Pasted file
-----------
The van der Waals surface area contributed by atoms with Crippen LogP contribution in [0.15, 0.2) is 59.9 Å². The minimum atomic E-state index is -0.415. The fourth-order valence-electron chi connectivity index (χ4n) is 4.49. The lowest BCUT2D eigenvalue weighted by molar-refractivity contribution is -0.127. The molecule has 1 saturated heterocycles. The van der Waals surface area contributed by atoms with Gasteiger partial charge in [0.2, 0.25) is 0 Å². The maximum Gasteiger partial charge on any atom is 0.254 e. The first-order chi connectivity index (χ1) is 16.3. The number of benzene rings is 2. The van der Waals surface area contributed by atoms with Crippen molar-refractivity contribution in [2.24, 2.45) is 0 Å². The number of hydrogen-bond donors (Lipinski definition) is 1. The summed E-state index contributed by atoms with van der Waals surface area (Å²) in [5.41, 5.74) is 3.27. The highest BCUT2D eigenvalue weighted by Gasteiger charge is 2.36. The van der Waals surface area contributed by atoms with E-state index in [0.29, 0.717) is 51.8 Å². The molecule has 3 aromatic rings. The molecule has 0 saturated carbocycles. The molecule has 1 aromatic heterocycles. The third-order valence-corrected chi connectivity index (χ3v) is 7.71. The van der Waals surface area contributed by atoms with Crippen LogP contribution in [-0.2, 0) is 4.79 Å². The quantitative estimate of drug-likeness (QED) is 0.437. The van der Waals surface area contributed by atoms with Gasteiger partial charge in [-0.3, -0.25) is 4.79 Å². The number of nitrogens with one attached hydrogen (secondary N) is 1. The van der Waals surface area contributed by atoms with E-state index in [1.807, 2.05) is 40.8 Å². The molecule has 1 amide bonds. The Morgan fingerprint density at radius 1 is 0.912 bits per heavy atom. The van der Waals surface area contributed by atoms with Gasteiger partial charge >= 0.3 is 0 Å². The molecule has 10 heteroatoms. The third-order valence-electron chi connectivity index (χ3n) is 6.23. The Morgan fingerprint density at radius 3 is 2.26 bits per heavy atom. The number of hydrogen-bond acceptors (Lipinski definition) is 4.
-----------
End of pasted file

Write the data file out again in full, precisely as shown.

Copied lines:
The van der Waals surface area contributed by atoms with Crippen LogP contribution in [0.15, 0.2) is 59.9 Å². The minimum atomic E-state index is -0.415. The fourth-order valence-electron chi connectivity index (χ4n) is 4.49. The lowest BCUT2D eigenvalue weighted by molar-refractivity contribution is -0.127. The molecule has 1 saturated heterocycles. The van der Waals surface area contributed by atoms with Gasteiger partial charge in [0.2, 0.25) is 0 Å². The maximum Gasteiger partial charge on any atom is 0.254 e. The first-order chi connectivity index (χ1) is 16.3. The number of benzene rings is 2. The van der Waals surface area contributed by atoms with Crippen molar-refractivity contribution in [2.24, 2.45) is 0 Å². The number of hydrogen-bond donors (Lipinski definition) is 1. The summed E-state index contributed by atoms with van der Waals surface area (Å²) in [5.41, 5.74) is 3.27. The highest BCUT2D eigenvalue weighted by Gasteiger charge is 2.36. The van der Waals surface area contributed by atoms with E-state index in [0.29, 0.717) is 51.8 Å². The molecule has 3 aromatic rings. The molecule has 0 saturated carbocycles. The molecule has 1 aromatic heterocycles. The third-order valence-corrected chi connectivity index (χ3v) is 7.71. The van der Waals surface area contributed by atoms with Crippen LogP contribution in [-0.2, 0) is 4.79 Å². The quantitative estimate of drug-likeness (QED) is 0.437. The van der Waals surface area contributed by atoms with Gasteiger partial charge in [-0.3, -0.25) is 4.79 Å². The number of nitrogens with one attached hydrogen (secondary N) is 1. The van der Waals surface area contributed by atoms with E-state index in [1.807, 2.05) is 40.8 Å². The molecule has 1 amide bonds. The Morgan fingerprint density at radius 1 is 0.912 bits per heavy atom. The van der Waals surface area contributed by atoms with Gasteiger partial charge >= 0.3 is 0 Å². The molecule has 10 heteroatoms. The third-order valence-electron chi connectivity index (χ3n) is 6.23. The Morgan fingerprint density at radius 3 is 2.26 bits per heavy atom. The number of hydrogen-bond acceptors (Lipinski definition) is 4.